a) to keep a permanent level of unemployment in order to keep wages down.

B) that it's cheaper to keep the chosen unemployed on the dole rather than in prison.

I can't see the logic has changed, so I conclude it's all just media hype. Carrots for the bankers, sticks for the poor.

The Americans run their prisons at a profit. We could learn from that. ;)

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The Americans run their prisons at a profit. We could learn from that. ;)

the americans have a higher prison population per 100 than china.

the bulk of which are for victimless offences which are not proper crimes such as drug related offences.

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I don't think the original Beveridge version was formulated to handle globalisation, mass immigration, and youth unemployment levels running at 20%+

Just a thought.

Correct

Add in the massive advances in Technology since then and we have a problem.

We were told years ago that the leisure age was to come and we would only have to work a few days a week. Well since then the working week has only ever been cut by 1 hour in 1980. If anything for many the working week seems to have gone up not down , unpaid overtime has creeped in more and more for the lucky that do have jobs.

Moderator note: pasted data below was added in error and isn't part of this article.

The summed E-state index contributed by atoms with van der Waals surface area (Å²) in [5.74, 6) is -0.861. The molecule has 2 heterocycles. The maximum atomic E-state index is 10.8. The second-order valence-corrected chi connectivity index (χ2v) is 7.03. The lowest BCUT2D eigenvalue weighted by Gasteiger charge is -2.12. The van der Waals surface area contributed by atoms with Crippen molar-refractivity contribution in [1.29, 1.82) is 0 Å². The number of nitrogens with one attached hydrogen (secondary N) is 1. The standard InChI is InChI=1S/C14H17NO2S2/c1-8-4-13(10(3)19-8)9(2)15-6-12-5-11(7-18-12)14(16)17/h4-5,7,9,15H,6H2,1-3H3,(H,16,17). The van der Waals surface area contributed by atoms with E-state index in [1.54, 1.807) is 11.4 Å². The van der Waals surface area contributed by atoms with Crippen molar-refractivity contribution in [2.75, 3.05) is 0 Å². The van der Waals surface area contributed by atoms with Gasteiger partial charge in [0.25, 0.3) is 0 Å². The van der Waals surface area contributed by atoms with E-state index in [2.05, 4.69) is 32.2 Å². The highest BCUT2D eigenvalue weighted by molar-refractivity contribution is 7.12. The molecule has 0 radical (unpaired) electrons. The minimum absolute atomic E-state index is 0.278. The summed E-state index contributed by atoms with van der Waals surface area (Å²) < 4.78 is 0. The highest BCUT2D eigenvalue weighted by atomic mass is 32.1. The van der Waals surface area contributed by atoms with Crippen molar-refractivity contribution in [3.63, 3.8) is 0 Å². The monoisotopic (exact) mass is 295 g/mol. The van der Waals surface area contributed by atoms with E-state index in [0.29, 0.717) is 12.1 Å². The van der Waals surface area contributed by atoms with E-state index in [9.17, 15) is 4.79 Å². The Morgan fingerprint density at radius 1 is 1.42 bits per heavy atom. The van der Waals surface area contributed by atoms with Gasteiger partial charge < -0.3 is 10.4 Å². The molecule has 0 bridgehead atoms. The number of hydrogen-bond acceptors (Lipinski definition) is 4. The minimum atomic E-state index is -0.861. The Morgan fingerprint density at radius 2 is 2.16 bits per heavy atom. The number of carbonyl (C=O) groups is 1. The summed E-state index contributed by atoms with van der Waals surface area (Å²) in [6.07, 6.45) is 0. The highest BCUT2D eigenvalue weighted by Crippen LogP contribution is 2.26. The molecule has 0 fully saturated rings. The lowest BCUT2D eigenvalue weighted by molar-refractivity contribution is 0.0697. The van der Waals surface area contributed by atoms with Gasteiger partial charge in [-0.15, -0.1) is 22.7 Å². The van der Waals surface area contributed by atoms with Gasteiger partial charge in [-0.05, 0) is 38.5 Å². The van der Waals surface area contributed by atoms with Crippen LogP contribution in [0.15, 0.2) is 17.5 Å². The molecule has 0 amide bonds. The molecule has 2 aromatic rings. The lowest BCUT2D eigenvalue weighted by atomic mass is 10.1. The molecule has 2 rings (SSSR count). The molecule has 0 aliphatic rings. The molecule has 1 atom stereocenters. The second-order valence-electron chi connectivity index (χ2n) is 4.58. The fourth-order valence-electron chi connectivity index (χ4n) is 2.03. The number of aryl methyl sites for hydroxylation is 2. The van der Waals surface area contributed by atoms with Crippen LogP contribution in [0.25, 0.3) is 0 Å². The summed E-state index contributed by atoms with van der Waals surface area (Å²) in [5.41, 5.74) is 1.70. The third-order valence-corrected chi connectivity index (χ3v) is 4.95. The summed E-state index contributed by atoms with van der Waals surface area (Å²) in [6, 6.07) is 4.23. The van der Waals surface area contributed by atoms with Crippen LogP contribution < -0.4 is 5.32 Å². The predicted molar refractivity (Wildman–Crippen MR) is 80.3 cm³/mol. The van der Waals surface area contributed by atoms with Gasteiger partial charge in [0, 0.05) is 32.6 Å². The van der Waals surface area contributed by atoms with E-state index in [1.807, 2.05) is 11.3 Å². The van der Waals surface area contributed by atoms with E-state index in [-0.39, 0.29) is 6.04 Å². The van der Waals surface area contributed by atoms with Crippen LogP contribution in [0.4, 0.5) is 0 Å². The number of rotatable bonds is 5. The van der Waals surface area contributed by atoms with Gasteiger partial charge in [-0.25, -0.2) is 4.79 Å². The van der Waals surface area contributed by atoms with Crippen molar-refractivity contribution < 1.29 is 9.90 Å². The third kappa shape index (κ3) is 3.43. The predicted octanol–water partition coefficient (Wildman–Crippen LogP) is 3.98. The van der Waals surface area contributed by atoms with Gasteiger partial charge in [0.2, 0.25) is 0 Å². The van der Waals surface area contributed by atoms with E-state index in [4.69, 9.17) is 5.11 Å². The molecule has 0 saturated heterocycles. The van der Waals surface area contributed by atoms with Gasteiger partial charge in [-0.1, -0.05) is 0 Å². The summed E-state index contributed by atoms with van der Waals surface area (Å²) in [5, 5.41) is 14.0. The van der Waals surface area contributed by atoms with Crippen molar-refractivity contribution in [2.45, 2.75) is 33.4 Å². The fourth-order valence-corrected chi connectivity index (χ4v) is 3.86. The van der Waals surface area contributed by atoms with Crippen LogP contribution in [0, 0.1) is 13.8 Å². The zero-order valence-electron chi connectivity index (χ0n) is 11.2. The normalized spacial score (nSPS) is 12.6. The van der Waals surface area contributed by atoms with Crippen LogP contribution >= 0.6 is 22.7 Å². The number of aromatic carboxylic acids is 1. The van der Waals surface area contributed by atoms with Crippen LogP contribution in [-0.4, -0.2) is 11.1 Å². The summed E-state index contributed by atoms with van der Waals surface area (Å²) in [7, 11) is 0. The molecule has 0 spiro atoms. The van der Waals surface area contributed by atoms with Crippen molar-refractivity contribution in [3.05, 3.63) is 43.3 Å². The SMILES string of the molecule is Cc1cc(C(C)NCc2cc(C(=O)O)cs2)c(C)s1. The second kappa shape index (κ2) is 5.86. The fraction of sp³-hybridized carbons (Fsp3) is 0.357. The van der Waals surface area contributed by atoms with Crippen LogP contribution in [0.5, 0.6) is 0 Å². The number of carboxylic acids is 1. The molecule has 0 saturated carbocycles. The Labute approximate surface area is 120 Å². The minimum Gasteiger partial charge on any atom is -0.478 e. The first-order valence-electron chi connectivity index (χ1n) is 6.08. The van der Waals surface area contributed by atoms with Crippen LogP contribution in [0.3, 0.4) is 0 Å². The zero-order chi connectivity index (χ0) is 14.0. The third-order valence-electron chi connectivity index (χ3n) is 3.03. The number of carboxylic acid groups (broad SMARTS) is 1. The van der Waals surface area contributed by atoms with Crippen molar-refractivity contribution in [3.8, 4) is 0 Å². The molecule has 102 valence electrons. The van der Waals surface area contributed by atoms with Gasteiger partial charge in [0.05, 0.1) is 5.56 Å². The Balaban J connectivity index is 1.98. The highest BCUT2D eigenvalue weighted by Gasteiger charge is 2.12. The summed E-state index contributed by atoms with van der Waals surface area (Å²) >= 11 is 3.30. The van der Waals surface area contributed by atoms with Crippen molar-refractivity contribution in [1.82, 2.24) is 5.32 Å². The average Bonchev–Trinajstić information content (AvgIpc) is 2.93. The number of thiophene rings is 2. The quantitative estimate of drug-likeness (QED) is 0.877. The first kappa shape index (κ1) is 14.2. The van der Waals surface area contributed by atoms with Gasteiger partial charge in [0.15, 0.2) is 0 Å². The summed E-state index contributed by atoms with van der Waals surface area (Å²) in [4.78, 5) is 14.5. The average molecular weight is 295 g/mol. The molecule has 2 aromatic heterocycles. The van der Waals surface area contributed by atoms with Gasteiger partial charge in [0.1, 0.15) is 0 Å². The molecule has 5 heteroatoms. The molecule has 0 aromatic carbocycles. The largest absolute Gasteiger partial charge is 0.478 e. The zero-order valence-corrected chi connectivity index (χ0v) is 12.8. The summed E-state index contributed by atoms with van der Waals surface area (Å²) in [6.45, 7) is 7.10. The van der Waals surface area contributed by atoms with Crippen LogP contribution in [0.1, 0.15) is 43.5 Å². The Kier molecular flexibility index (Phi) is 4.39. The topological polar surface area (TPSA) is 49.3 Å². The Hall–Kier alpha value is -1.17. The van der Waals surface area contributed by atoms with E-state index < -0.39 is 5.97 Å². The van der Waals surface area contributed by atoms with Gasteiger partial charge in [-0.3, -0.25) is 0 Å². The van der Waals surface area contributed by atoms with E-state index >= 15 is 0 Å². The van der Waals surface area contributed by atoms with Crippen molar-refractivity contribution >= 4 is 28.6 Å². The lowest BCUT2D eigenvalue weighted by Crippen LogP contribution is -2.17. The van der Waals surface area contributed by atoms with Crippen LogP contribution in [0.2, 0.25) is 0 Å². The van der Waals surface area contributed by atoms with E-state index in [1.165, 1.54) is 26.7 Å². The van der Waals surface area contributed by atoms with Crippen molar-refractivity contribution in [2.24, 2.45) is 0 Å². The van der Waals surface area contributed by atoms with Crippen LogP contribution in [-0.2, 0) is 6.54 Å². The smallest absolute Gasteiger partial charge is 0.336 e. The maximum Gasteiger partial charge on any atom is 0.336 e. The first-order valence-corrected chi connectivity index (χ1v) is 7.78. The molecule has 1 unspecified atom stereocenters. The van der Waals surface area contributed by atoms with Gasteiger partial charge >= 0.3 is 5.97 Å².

Like the debt mountain that was ignored so has the lack of work problem been ignored . There was a time when govenment seemed to accept the situation and without saying anything encouraged people to live without work i.e. single mums were engouraged and many on the dole were sidelined onto the sick .

Now the govenment debt problem has kicked off they need to cut somewhere and lay the blame somewhere , at present the unemployed , the sick and the neets are the target.

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And if you're a pensioner in receipt of pension credits who MEW'ed to buy a new kitchen,bathroom and conservatory the government will pay the interest on this second mortgage until you die.